Through this business venture thousands of farmers in West Africa will be able to improve their living standards in an environmentally and economically sustainable way. Men and women who live and farm under difficult climatic conditions, and far from commodity markets, obtain an additional income by planting Jatropha and harvesting the nuts.

Besides the extra income generated from jatropha nut production, this initiative generates additional employment and spin-off activities, including:

  1. Direct employment for more than 60 people and indirect employment for more than 4000 farmers,impacting more than 30,000 people

  2. A state-of-the-art biodiesel processing unit in Koulikoro, Mali (fully functional since February 2008) and upscaling in 2 other regions of Mali and Burkina Faso

  3. Oil extraction from jatropha nuts near the harvesting site using mobile presses and transporting it by truck to the factory for refining, factory work and end-product distribution

  4. Selling the ‘press cake’, a by-product of oil production, to farmers for use as organic fertilizer

  5. A local  women’s cooperative is using the by-product glycerine to produce soap

  6. The develpment of small independent jatropha tree nurseries, selling the plants to farmers for intercropping or replanting jatropha hedges




MBSA is a considered response to the worldwide trend to convert biomass into fuel.

Compared to fossil fuels, biofuels are better for the environment, but only if they are produced in a sustainable way (see article).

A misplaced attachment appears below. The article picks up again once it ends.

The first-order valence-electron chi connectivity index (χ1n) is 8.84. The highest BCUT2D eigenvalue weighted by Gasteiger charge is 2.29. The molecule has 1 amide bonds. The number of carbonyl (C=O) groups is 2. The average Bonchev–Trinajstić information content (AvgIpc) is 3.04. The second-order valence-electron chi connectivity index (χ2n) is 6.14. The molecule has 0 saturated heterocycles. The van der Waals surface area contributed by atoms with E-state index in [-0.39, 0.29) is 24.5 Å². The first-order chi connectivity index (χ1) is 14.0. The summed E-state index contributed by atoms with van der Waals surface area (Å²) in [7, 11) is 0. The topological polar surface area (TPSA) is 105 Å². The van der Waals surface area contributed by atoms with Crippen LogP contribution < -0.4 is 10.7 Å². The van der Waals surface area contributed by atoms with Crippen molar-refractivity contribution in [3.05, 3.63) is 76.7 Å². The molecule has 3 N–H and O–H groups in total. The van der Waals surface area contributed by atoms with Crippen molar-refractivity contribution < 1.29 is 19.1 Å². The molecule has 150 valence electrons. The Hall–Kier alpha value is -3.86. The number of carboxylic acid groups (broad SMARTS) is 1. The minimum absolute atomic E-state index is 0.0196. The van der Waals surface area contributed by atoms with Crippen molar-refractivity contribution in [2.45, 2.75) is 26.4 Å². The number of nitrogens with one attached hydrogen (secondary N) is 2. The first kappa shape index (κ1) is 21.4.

This initiative is about generating biofuels from plants that are harvested on kilometres of land stretching along the roadside – or by integrating Jatropha in existing farming systems meanwhile ensuring food security.

Jatropha intercropping helps farmers to enter into more sustainable agrofestry system. It reduces soil erosion and increases yields with over 20% over a 5-year period (link to article).

Jatropha is resistant to drought and grows on land where other crops fail. However yields of Jatropha nuts is also very low, around 1 ton per ha. Our current research activities aim to increase this yield to 2 ton per ha.

Jatropha plants reduce CO2 emisions and this contributes to reducing climate change. MBSA works with various partners on a pro-poor carbon offset program.


MBSA sells biodiesel at a lower price than imported fossil fuel.

MBSA is a private company. Farmers benefit directly from the extra income they generate through the sale of the nuts they harvest. The additional income for smallholders is estimated at 1250 FCFA/day (€1,90/day) compared to current alternative sources of income of maximum €1,15/day.

In addition, the farmers’ union, l’Union locale des Sociétés Coopératives de Producteurs de Pourghère (ULSPP), which represents the jatropha farmers, has a 20% stake in Mali Biocarburant SA and will therefore benefit from eventual profits (dividends) and growth in share value.